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A HUMBLE EXPERIENCE

When I made the decision to spend my Fall semester in China, everyone told me studying abroad was the best decision they’ve ever made. A couple months later, I started receiving e-mails about things to prepare for my two-week excursion through Western China before classes started in early September. I knew I was going to feel excited because I was going to a new country, frustrated because of the language barrier, challenged due to the rigorous academic courses, and personally, homesick since I have never been away from my family for this long.

I can confidently say that since I have been in Beijing, I have gone through all of those emotional states and more. In the first two weeks, my TBC group of 48 students and eleven advisors traveled from Beijing-Lanzhou-Xia’he-Tibet-Turpan-Kashgar-Tashkurgan-Urumqi-Beijing. Honestly, I can say these two weeks were alone the most eye-opening fourteen days of my life. Looking back on the excursion, not one person had told me the constant emotion that really explained how I felt: humbled.

Out of all 1,337 pictures I took, this picture from a Tuyugou village in Turpan on August 27, 2015 was the picture that represents my entire journey. This isn’t one of the pictures you plan, where you focus the lens just right, letting a specific amount of light in to make the shot perfect. This was a click of my camera just because I was exploring with my friends in the free time we were given. As I walked around that small Tuyugou village, I started to notice how primitive this village was. I noticed stacked brick and adobe shacks with roofs made from straw, piles of garbage and wood tossed into heaps around the roadside and a washing machine that was nothing more than a waist-sized-tub and a hose. Never before have I ever been in another place that has humbled me more than this one had.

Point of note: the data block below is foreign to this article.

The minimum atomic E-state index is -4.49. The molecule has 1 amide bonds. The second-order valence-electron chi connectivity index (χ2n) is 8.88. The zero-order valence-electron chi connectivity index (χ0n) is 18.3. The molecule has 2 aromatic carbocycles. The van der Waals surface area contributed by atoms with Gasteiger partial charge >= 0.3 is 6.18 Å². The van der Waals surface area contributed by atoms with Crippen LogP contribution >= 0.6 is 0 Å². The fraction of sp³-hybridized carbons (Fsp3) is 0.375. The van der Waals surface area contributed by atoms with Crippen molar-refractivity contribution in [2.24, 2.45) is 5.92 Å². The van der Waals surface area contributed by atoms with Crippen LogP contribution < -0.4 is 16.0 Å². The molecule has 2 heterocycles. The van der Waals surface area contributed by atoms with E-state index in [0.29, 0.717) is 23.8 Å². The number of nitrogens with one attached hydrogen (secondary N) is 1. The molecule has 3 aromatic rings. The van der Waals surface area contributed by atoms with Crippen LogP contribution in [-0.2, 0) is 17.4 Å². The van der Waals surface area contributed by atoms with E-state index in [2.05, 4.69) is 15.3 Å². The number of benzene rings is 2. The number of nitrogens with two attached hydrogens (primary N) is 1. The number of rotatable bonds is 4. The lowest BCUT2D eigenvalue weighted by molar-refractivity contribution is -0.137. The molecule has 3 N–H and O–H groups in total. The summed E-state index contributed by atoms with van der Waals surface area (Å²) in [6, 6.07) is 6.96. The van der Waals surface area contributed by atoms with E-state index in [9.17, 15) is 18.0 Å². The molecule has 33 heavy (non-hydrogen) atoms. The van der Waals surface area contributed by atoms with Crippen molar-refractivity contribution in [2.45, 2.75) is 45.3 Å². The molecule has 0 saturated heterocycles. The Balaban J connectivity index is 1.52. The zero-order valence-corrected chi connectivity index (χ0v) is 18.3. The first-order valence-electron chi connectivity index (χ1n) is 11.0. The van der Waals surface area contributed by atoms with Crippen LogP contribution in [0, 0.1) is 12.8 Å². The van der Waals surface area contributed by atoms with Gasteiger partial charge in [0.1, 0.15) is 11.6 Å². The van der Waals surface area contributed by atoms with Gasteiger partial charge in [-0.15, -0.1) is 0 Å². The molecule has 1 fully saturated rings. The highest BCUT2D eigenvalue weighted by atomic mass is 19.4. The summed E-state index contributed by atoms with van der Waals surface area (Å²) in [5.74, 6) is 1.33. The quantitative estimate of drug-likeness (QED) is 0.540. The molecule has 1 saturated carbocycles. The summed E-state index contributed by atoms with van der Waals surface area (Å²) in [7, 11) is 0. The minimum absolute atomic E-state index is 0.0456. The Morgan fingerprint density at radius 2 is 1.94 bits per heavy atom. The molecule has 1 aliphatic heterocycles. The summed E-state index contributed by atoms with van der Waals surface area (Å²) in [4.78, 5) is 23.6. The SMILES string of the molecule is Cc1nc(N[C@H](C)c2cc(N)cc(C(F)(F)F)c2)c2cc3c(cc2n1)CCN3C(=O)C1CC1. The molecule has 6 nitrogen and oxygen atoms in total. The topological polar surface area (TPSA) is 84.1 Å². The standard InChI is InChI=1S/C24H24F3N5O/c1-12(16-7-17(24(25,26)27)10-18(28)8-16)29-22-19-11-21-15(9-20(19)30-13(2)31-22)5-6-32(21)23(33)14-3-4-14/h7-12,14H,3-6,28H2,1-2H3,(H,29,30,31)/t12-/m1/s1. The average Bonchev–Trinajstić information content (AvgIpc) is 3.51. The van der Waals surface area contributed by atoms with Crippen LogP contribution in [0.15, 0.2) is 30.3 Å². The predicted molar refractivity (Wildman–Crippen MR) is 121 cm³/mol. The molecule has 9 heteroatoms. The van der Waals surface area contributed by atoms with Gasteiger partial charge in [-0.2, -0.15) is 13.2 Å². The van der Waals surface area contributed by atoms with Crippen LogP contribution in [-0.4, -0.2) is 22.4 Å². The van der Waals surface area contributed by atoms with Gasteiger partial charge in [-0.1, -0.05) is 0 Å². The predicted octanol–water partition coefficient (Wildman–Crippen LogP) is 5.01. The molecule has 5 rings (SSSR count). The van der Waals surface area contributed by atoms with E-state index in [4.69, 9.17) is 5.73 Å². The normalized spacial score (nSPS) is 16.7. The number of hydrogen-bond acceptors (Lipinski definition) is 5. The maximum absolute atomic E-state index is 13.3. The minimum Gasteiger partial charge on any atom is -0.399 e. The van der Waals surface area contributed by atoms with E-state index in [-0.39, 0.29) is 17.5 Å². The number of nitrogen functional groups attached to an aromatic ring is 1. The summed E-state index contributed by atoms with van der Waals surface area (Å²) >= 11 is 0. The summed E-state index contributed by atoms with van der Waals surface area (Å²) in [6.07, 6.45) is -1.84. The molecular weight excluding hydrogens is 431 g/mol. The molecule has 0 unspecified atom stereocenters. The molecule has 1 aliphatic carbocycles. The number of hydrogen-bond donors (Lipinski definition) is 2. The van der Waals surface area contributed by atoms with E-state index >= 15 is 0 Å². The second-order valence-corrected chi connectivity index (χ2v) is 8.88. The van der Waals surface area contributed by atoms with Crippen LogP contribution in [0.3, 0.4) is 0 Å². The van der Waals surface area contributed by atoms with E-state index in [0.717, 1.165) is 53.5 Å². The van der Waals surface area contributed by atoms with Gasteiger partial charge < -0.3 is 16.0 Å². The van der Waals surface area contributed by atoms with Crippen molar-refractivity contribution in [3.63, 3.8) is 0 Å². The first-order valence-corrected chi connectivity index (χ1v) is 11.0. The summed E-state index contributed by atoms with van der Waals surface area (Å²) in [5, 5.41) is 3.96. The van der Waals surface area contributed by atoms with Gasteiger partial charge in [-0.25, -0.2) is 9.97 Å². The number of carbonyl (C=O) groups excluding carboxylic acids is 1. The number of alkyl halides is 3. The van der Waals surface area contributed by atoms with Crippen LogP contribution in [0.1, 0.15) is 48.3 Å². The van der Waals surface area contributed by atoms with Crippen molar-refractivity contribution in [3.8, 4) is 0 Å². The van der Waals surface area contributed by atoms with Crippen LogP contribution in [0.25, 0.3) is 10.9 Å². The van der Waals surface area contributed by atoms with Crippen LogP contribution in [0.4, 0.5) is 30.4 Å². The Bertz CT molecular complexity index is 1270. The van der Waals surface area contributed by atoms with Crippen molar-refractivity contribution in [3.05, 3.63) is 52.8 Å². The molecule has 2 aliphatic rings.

As we walked around the small group of about twenty shacks that made up the village, I couldn’t help but notice the people. I noticed two men and a woman mixing water and clay together to make bricks for a wall in their house. I watched the sweat bead off their exhausted faces, their hands, caked with mud and clay as they moved in a beautiful rhythm. I then noticed two little boys, probably brothers, around five and seven, kicking around an empty water bottle in an alley. I couldn’t help but notice their tattered mud stained clothes, worn out sandals and dusty ankles, but it was nothing compared to their faces. These two little boys were glowing with the most indescribable smiles I’ve ever seen. Their enthusiasm and energy lit up the dark alley as they squealed for joy while chasing each other. My heart instantly melted.

I am so unbelievably blessed to be able to have had such an eye opening experience in a part of the world I had never known existed. Never in my life have I felt so humbled to be in the presence of people that literally have nothing, and yet at the same time, have everything.

 

By Kari Osowski, Loyola University Chicago, Fall 2015 Student